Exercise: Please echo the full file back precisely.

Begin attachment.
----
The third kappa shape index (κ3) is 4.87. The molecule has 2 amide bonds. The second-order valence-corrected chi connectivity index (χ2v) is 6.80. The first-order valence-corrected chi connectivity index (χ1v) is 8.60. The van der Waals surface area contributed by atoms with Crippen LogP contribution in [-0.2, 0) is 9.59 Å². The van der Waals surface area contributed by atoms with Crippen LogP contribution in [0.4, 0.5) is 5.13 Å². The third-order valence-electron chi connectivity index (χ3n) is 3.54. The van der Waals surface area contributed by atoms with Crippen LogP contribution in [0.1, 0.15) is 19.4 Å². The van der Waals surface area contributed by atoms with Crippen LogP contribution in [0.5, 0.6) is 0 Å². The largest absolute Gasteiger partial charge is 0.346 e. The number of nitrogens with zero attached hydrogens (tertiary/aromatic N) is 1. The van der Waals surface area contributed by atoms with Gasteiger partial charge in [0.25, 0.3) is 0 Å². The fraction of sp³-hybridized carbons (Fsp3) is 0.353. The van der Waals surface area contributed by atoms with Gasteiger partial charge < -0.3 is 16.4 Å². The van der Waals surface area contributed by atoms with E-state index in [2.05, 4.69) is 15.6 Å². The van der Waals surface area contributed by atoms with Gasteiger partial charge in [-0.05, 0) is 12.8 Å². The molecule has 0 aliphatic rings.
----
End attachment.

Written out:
The third kappa shape index (κ3) is 4.87. The molecule has 2 amide bonds. The second-order valence-corrected chi connectivity index (χ2v) is 6.80. The first-order valence-corrected chi connectivity index (χ1v) is 8.60. The van der Waals surface area contributed by atoms with Crippen LogP contribution in [-0.2, 0) is 9.59 Å². The van der Waals surface area contributed by atoms with Crippen LogP contribution in [0.4, 0.5) is 5.13 Å². The third-order valence-electron chi connectivity index (χ3n) is 3.54. The van der Waals surface area contributed by atoms with Crippen LogP contribution in [0.1, 0.15) is 19.4 Å². The van der Waals surface area contributed by atoms with Crippen LogP contribution in [0.5, 0.6) is 0 Å². The largest absolute Gasteiger partial charge is 0.346 e. The number of nitrogens with zero attached hydrogens (tertiary/aromatic N) is 1. The van der Waals surface area contributed by atoms with Gasteiger partial charge in [0.25, 0.3) is 0 Å². The fraction of sp³-hybridized carbons (Fsp3) is 0.353. The van der Waals surface area contributed by atoms with Gasteiger partial charge < -0.3 is 16.4 Å². The van der Waals surface area contributed by atoms with E-state index in [2.05, 4.69) is 15.6 Å². The van der Waals surface area contributed by atoms with Gasteiger partial charge in [-0.05, 0) is 12.8 Å². The molecule has 0 aliphatic rings.